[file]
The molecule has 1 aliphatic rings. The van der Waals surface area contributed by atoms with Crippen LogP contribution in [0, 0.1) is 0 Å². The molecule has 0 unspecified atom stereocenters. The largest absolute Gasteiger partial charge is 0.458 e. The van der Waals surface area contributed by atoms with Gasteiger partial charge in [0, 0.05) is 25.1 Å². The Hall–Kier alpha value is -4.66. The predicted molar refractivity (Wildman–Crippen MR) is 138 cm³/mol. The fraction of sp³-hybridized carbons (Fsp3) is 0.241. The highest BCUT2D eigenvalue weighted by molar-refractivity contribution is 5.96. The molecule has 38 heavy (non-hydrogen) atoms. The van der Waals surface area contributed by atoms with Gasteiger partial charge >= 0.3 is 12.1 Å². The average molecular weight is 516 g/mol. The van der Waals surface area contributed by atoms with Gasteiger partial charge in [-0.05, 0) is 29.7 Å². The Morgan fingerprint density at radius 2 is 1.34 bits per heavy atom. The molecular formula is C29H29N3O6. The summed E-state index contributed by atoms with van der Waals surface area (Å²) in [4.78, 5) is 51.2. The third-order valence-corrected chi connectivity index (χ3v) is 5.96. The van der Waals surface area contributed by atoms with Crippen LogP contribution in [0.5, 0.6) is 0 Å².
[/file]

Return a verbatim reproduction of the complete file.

The molecule has 1 aliphatic rings. The van der Waals surface area contributed by atoms with Crippen LogP contribution in [0, 0.1) is 0 Å². The molecule has 0 unspecified atom stereocenters. The largest absolute Gasteiger partial charge is 0.458 e. The van der Waals surface area contributed by atoms with Gasteiger partial charge in [0, 0.05) is 25.1 Å². The Hall–Kier alpha value is -4.66. The predicted molar refractivity (Wildman–Crippen MR) is 138 cm³/mol. The fraction of sp³-hybridized carbons (Fsp3) is 0.241. The highest BCUT2D eigenvalue weighted by molar-refractivity contribution is 5.96. The molecule has 38 heavy (non-hydrogen) atoms. The van der Waals surface area contributed by atoms with Gasteiger partial charge >= 0.3 is 12.1 Å². The average molecular weight is 516 g/mol. The van der Waals surface area contributed by atoms with Gasteiger partial charge in [-0.05, 0) is 29.7 Å². The Morgan fingerprint density at radius 2 is 1.34 bits per heavy atom. The molecular formula is C29H29N3O6. The summed E-state index contributed by atoms with van der Waals surface area (Å²) in [4.78, 5) is 51.2. The third-order valence-corrected chi connectivity index (χ3v) is 5.96. The van der Waals surface area contributed by atoms with Crippen LogP contribution in [0.5, 0.6) is 0 Å².